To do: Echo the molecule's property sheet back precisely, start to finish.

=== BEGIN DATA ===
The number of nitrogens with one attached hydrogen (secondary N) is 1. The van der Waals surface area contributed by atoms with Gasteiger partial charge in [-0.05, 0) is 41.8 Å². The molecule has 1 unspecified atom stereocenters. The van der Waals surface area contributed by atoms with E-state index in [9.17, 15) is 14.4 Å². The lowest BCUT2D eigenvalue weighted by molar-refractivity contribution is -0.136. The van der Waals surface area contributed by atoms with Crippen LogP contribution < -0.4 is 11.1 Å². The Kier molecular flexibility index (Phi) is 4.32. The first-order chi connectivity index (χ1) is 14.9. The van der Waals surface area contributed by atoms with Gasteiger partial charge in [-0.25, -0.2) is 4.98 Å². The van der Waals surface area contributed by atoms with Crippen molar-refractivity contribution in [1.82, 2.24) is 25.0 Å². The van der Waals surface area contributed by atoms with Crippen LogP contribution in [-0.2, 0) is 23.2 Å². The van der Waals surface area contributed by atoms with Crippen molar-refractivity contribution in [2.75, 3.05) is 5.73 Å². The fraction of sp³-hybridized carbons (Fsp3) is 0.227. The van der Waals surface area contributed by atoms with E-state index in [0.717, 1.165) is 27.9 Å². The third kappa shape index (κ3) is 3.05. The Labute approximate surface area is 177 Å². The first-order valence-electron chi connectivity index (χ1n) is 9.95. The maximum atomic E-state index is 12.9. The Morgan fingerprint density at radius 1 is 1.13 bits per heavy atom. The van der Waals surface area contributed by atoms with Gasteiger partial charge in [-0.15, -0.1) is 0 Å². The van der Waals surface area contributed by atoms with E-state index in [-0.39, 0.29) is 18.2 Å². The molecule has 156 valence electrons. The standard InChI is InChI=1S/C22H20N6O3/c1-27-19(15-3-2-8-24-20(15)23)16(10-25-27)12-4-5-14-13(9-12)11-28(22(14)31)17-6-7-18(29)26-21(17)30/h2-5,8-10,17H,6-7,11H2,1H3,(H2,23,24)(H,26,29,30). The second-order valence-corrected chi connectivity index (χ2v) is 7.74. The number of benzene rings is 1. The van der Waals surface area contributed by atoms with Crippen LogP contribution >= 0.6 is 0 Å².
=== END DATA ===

The number of nitrogens with one attached hydrogen (secondary N) is 1. The van der Waals surface area contributed by atoms with Gasteiger partial charge in [-0.05, 0) is 41.8 Å². The molecule has 1 unspecified atom stereocenters. The van der Waals surface area contributed by atoms with E-state index in [9.17, 15) is 14.4 Å². The lowest BCUT2D eigenvalue weighted by molar-refractivity contribution is -0.136. The van der Waals surface area contributed by atoms with Crippen LogP contribution < -0.4 is 11.1 Å². The Kier molecular flexibility index (Phi) is 4.32. The first-order chi connectivity index (χ1) is 14.9. The van der Waals surface area contributed by atoms with Gasteiger partial charge in [-0.25, -0.2) is 4.98 Å². The van der Waals surface area contributed by atoms with Crippen molar-refractivity contribution in [1.82, 2.24) is 25.0 Å². The van der Waals surface area contributed by atoms with Crippen LogP contribution in [-0.2, 0) is 23.2 Å². The van der Waals surface area contributed by atoms with Crippen molar-refractivity contribution in [2.75, 3.05) is 5.73 Å². The fraction of sp³-hybridized carbons (Fsp3) is 0.227. The van der Waals surface area contributed by atoms with E-state index in [0.717, 1.165) is 27.9 Å². The third kappa shape index (κ3) is 3.05. The Labute approximate surface area is 177 Å². The first-order valence-electron chi connectivity index (χ1n) is 9.95. The maximum atomic E-state index is 12.9. The Morgan fingerprint density at radius 1 is 1.13 bits per heavy atom. The van der Waals surface area contributed by atoms with Gasteiger partial charge in [-0.15, -0.1) is 0 Å². The van der Waals surface area contributed by atoms with E-state index in [-0.39, 0.29) is 18.2 Å². The molecule has 156 valence electrons. The standard InChI is InChI=1S/C22H20N6O3/c1-27-19(15-3-2-8-24-20(15)23)16(10-25-27)12-4-5-14-13(9-12)11-28(22(14)31)17-6-7-18(29)26-21(17)30/h2-5,8-10,17H,6-7,11H2,1H3,(H2,23,24)(H,26,29,30). The second-order valence-corrected chi connectivity index (χ2v) is 7.74. The number of benzene rings is 1. The van der Waals surface area contributed by atoms with Crippen LogP contribution >= 0.6 is 0 Å².